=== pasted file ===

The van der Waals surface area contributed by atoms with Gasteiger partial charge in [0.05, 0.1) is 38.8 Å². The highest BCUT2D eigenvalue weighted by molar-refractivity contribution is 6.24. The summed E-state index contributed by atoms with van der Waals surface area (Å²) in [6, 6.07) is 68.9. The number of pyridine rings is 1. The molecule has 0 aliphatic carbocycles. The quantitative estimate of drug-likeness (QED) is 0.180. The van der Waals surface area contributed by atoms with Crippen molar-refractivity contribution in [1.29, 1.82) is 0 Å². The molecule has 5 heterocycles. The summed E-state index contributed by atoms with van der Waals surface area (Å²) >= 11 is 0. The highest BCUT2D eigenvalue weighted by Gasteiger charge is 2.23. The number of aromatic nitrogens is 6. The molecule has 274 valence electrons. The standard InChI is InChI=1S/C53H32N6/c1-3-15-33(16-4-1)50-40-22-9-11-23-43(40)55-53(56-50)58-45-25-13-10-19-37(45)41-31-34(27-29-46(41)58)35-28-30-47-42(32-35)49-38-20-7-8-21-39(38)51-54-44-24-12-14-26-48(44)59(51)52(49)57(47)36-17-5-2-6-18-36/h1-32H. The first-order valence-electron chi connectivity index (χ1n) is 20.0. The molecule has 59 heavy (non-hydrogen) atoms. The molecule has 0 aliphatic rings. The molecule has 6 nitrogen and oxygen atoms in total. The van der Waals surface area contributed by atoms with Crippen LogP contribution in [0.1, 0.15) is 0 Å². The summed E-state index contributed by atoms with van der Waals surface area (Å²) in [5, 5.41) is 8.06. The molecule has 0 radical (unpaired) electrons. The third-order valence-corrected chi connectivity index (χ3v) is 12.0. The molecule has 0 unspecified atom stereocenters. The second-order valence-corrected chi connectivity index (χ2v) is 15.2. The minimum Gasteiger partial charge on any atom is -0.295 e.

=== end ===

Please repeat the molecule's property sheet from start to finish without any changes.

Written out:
The van der Waals surface area contributed by atoms with Gasteiger partial charge in [0.05, 0.1) is 38.8 Å². The highest BCUT2D eigenvalue weighted by molar-refractivity contribution is 6.24. The summed E-state index contributed by atoms with van der Waals surface area (Å²) in [6, 6.07) is 68.9. The number of pyridine rings is 1. The molecule has 0 aliphatic carbocycles. The quantitative estimate of drug-likeness (QED) is 0.180. The van der Waals surface area contributed by atoms with Crippen molar-refractivity contribution in [1.29, 1.82) is 0 Å². The molecule has 5 heterocycles. The summed E-state index contributed by atoms with van der Waals surface area (Å²) >= 11 is 0. The highest BCUT2D eigenvalue weighted by Gasteiger charge is 2.23. The number of aromatic nitrogens is 6. The molecule has 274 valence electrons. The standard InChI is InChI=1S/C53H32N6/c1-3-15-33(16-4-1)50-40-22-9-11-23-43(40)55-53(56-50)58-45-25-13-10-19-37(45)41-31-34(27-29-46(41)58)35-28-30-47-42(32-35)49-38-20-7-8-21-39(38)51-54-44-24-12-14-26-48(44)59(51)52(49)57(47)36-17-5-2-6-18-36/h1-32H. The first-order valence-electron chi connectivity index (χ1n) is 20.0. The molecule has 59 heavy (non-hydrogen) atoms. The molecule has 0 aliphatic rings. The molecule has 6 nitrogen and oxygen atoms in total. The van der Waals surface area contributed by atoms with Crippen LogP contribution in [0.1, 0.15) is 0 Å². The summed E-state index contributed by atoms with van der Waals surface area (Å²) in [5, 5.41) is 8.06. The molecule has 0 radical (unpaired) electrons. The third-order valence-corrected chi connectivity index (χ3v) is 12.0. The molecule has 0 unspecified atom stereocenters. The second-order valence-corrected chi connectivity index (χ2v) is 15.2. The minimum Gasteiger partial charge on any atom is -0.295 e.